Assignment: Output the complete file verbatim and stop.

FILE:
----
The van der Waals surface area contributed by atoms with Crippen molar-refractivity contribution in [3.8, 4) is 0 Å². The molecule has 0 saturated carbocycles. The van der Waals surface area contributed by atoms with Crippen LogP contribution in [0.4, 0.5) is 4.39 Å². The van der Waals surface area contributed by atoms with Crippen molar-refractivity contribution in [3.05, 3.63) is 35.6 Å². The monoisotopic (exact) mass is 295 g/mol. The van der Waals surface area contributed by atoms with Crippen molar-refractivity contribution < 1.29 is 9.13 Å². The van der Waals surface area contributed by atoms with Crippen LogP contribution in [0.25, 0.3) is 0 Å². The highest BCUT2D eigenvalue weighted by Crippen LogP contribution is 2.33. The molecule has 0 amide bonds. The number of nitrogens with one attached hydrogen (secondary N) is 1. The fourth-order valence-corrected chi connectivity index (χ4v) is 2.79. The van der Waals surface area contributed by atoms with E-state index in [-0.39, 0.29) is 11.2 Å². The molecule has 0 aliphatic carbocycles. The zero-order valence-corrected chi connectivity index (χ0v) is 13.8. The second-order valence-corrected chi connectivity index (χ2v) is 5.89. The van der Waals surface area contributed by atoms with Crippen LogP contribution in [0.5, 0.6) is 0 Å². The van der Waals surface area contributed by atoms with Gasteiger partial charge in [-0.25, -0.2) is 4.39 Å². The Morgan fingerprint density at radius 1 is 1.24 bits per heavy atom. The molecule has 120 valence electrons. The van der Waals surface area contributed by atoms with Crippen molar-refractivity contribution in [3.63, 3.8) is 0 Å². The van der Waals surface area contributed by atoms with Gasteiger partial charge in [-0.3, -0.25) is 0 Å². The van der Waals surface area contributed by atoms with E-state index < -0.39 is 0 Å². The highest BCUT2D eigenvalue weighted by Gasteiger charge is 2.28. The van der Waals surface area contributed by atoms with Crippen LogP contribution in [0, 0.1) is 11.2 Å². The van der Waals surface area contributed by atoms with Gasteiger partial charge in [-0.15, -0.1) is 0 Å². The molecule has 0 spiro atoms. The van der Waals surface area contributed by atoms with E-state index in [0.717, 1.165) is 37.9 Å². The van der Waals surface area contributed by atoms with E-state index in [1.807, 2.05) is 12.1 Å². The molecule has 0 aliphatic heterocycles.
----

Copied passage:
The van der Waals surface area contributed by atoms with Crippen molar-refractivity contribution in [3.8, 4) is 0 Å². The molecule has 0 saturated carbocycles. The van der Waals surface area contributed by atoms with Crippen LogP contribution in [0.4, 0.5) is 4.39 Å². The van der Waals surface area contributed by atoms with Crippen molar-refractivity contribution in [3.05, 3.63) is 35.6 Å². The monoisotopic (exact) mass is 295 g/mol. The van der Waals surface area contributed by atoms with Crippen molar-refractivity contribution < 1.29 is 9.13 Å². The van der Waals surface area contributed by atoms with Crippen LogP contribution in [0.25, 0.3) is 0 Å². The highest BCUT2D eigenvalue weighted by Crippen LogP contribution is 2.33. The molecule has 0 amide bonds. The number of nitrogens with one attached hydrogen (secondary N) is 1. The fourth-order valence-corrected chi connectivity index (χ4v) is 2.79. The van der Waals surface area contributed by atoms with E-state index in [-0.39, 0.29) is 11.2 Å². The molecule has 0 aliphatic carbocycles. The zero-order valence-corrected chi connectivity index (χ0v) is 13.8. The second-order valence-corrected chi connectivity index (χ2v) is 5.89. The van der Waals surface area contributed by atoms with Crippen LogP contribution in [0.5, 0.6) is 0 Å². The van der Waals surface area contributed by atoms with Gasteiger partial charge in [-0.25, -0.2) is 4.39 Å². The Morgan fingerprint density at radius 1 is 1.24 bits per heavy atom. The molecule has 120 valence electrons. The van der Waals surface area contributed by atoms with Crippen molar-refractivity contribution in [3.63, 3.8) is 0 Å². The van der Waals surface area contributed by atoms with Gasteiger partial charge in [-0.3, -0.25) is 0 Å². The van der Waals surface area contributed by atoms with E-state index < -0.39 is 0 Å². The highest BCUT2D eigenvalue weighted by Gasteiger charge is 2.28. The van der Waals surface area contributed by atoms with Crippen LogP contribution in [0, 0.1) is 11.2 Å². The van der Waals surface area contributed by atoms with Gasteiger partial charge in [-0.15, -0.1) is 0 Å². The molecule has 0 spiro atoms. The van der Waals surface area contributed by atoms with E-state index in [0.717, 1.165) is 37.9 Å². The van der Waals surface area contributed by atoms with E-state index in [1.807, 2.05) is 12.1 Å². The molecule has 0 aliphatic heterocycles.